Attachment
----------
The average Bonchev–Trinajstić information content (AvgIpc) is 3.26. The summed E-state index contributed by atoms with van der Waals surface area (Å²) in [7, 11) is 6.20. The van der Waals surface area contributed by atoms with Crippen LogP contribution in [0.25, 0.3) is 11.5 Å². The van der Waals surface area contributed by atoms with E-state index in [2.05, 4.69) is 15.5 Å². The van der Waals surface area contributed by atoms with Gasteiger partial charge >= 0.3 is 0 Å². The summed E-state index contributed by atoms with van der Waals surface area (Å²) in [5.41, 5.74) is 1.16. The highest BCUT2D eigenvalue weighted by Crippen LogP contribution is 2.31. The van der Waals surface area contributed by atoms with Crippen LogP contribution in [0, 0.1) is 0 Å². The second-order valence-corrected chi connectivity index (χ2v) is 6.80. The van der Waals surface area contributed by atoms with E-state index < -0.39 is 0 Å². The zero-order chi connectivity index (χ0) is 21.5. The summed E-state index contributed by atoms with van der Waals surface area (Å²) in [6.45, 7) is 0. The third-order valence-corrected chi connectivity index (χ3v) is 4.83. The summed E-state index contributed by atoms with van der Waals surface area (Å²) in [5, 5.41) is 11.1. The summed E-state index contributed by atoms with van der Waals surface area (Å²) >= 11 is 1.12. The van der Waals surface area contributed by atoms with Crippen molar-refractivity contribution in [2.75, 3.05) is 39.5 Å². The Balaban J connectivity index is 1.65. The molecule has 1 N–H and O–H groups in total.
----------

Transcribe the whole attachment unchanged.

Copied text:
The average Bonchev–Trinajstić information content (AvgIpc) is 3.26. The summed E-state index contributed by atoms with van der Waals surface area (Å²) in [7, 11) is 6.20. The van der Waals surface area contributed by atoms with Crippen LogP contribution in [0.25, 0.3) is 11.5 Å². The van der Waals surface area contributed by atoms with E-state index in [2.05, 4.69) is 15.5 Å². The van der Waals surface area contributed by atoms with Gasteiger partial charge >= 0.3 is 0 Å². The summed E-state index contributed by atoms with van der Waals surface area (Å²) in [5.41, 5.74) is 1.16. The highest BCUT2D eigenvalue weighted by Crippen LogP contribution is 2.31. The van der Waals surface area contributed by atoms with Crippen LogP contribution in [0, 0.1) is 0 Å². The second-order valence-corrected chi connectivity index (χ2v) is 6.80. The van der Waals surface area contributed by atoms with E-state index < -0.39 is 0 Å². The zero-order chi connectivity index (χ0) is 21.5. The summed E-state index contributed by atoms with van der Waals surface area (Å²) in [6.45, 7) is 0. The third-order valence-corrected chi connectivity index (χ3v) is 4.83. The summed E-state index contributed by atoms with van der Waals surface area (Å²) in [5, 5.41) is 11.1. The summed E-state index contributed by atoms with van der Waals surface area (Å²) >= 11 is 1.12. The van der Waals surface area contributed by atoms with Crippen molar-refractivity contribution in [2.75, 3.05) is 39.5 Å². The Balaban J connectivity index is 1.65. The molecule has 1 N–H and O–H groups in total.